In May 1934, the International Olympic Committee gave its approval to the idea of transporting a flame from Greece to Berlin. The idea came from Carl Diem, Secretary General of the Organising Committee of the Games of the XI Olympiad.
The route passed through the capitals of each of the countries visited.
On 20 July 1936 in Olympia, for this first Olympic torch relay, it was already a parabolic mirror which concentrated the rays of the sun that was used to light the flame. In attendance, Baron Pierre de Coubertin gave a message to the torchbearers, wishing them an enjoyable run. At the same time as the ceremony in Olympia, festivities were also staged in front of the Town Hall in Berlin.
Along the flame’s route to Berlin, ceremonies and festivities were held in its honour in the stopover cities. In Athens, for example, a ceremony attended by the King was held in the Panathenaic Stadium, a sports arena that was used for the first modern Olympic Games in 1896. In Budapest, it was on Heroes’ Square, in front of the tomb of the Unknown Soldier, that the flame was celebrated. The relay reached Berlin on 1 August 1936. Before joining the Opening Ceremony, the flame was used to light a cauldron that burned for the whole of the Games in the Lustgarten, in the city centre.
On 2 August, a flame was lit from that in the Olympic Stadium. It arrived in Kiel the next day, following a relay of 347km with 347 torchbearers. It burned on a boat in the city’s bay, where the sailing events were held.
On 7 August, another flame was lit from the cauldron in the Olympic Stadium and carried to Grünau, the site of the rowing and canoe events. One hundred and ninety one groups of runners consisting of one torchbearer and two supporters each ran one after the other over 37km.
Start date: 20 July 1936, Olympia (Greece)
End date: 1 August 1936, Olympic Stadium, Berlin (Germany)
First torchbearer: Konstantinos Kondylis
Last torchbearer: Fritz Schilgen
Number of torchbearers: 3,075 (Berlin-Kiel and Berlin-Grünau relays excluded): 1,108 in Greece, 238 in Bulgaria, 575 in Yugoslavia, 386 in Hungary, 219 in Austria, 282 in Czechoslovakia, 267 in Germany.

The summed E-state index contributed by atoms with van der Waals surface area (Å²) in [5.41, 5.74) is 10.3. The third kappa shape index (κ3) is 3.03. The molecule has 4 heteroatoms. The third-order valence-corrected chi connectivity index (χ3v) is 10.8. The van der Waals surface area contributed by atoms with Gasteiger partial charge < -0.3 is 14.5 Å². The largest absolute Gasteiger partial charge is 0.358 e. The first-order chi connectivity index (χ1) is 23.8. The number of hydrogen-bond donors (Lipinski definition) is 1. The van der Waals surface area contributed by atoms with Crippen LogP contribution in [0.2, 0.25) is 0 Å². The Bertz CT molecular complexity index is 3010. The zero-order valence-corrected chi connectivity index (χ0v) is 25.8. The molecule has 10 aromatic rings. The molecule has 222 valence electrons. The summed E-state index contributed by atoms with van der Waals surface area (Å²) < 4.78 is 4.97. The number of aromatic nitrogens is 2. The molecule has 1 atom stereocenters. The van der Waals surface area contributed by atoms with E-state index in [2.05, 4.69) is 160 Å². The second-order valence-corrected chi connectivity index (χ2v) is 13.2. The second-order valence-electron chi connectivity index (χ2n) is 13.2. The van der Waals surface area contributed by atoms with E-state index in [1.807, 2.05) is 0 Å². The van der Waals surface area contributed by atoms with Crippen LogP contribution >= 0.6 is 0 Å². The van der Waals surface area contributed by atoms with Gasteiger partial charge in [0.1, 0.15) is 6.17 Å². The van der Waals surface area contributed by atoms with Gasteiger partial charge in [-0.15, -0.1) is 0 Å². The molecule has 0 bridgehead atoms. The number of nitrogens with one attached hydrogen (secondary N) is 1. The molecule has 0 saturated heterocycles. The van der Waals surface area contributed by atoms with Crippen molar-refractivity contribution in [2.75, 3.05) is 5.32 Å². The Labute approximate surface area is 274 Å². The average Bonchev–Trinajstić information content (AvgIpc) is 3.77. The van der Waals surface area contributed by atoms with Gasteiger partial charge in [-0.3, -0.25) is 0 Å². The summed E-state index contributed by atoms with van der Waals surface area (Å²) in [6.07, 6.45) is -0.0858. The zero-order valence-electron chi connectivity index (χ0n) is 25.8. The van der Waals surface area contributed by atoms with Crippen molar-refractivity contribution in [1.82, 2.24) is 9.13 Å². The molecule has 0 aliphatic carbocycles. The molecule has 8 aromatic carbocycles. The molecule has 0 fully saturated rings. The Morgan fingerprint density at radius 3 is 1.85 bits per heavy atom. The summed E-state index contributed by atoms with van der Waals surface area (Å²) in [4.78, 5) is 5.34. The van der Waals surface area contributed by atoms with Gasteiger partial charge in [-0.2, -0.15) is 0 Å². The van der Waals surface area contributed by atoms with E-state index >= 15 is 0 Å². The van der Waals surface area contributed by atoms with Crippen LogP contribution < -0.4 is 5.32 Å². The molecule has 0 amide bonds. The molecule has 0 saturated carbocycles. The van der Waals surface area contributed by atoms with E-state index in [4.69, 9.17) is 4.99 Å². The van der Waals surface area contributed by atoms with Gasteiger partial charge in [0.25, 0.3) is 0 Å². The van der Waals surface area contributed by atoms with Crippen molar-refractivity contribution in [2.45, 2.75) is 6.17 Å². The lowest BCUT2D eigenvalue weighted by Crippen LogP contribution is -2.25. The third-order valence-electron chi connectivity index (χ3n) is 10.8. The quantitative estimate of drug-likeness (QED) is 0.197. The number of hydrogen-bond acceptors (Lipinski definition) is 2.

Recruitment of torchbearers: Each National Olympic Committee of the countries crossed was responsible for selecting the torchbearers in its respective territory.
Distance: 3,075km (Berlin-Kiel and Berlin-Grünau relays excluded): 1,108km in Greece, 238km in Bulgaria, 575km in Yugoslavia, 386km in Hungary, 219km in Austria, 282km in Czechoslovakia, 267km in Germany.
Countries visited: Greece, Bulgaria, Yugoslavia, Hungary, Austria, Czechoslovakia, Germany
Description: The relay route and the Olympic rings topped by a German eagle are engraved on the handle, as is the inscription: “Fackel Staffel Lauf Olympia Berlin 1936”. The platform bears the inscription: “Organisations-Komitee für die XI. Olympiade Berlin 1936 Als Dank dem Träger”.
Height: 28cm (support), ~70cm in total
Fuel: Magnesium tube, flammable paste. The combustion time is at least 10 minutes.
Designer / Manufacturer: Carl Diem, Walter E. Lemcke / Friedrich Krupp AG
In Yugoslavia, over approximately 25km, certain torches showed signs of weakness and threatened to go out before the end of the foreseen combustion duration. In order not to take any risks, the torchbearers were taken to the next stage more quickly by car. The flame arrived without any problems and in advance in Jagodina, where it was kept burning before resuming its journey at the scheduled time.
The cauldron in the Olympic Stadium in Berlin, in the shape of a tripod, was inspired by an Ancient Greek pattern, and was approximately 2.20 metres high.
This first relay was a popular success and the object of media coverage by the press, radio and the team shooting the Official Film of the Games.
Prior to the first Olympic torch relay, a symbolic fire burned at the top of a tower for the Amsterdam 1928 and Los Angeles 1932 Summer Games. However, these fires were not lit in Olympia or carried in a relay.
The idea to use a torch to transport the flame was not immediately imperative. The Organising Committee, being inspired by ancient methods, first thought to conserve the flame in bundles of narthex stalks, taken from a Mediterranean tree whose combustion is renowned for being slow. For practical reasons, the use of torches was finally favoured. As no torch on the market met the required criteria, the Organising Committee set about producing a specific torch.
A lantern was used to carry a back-up flame, which followed the relay by car.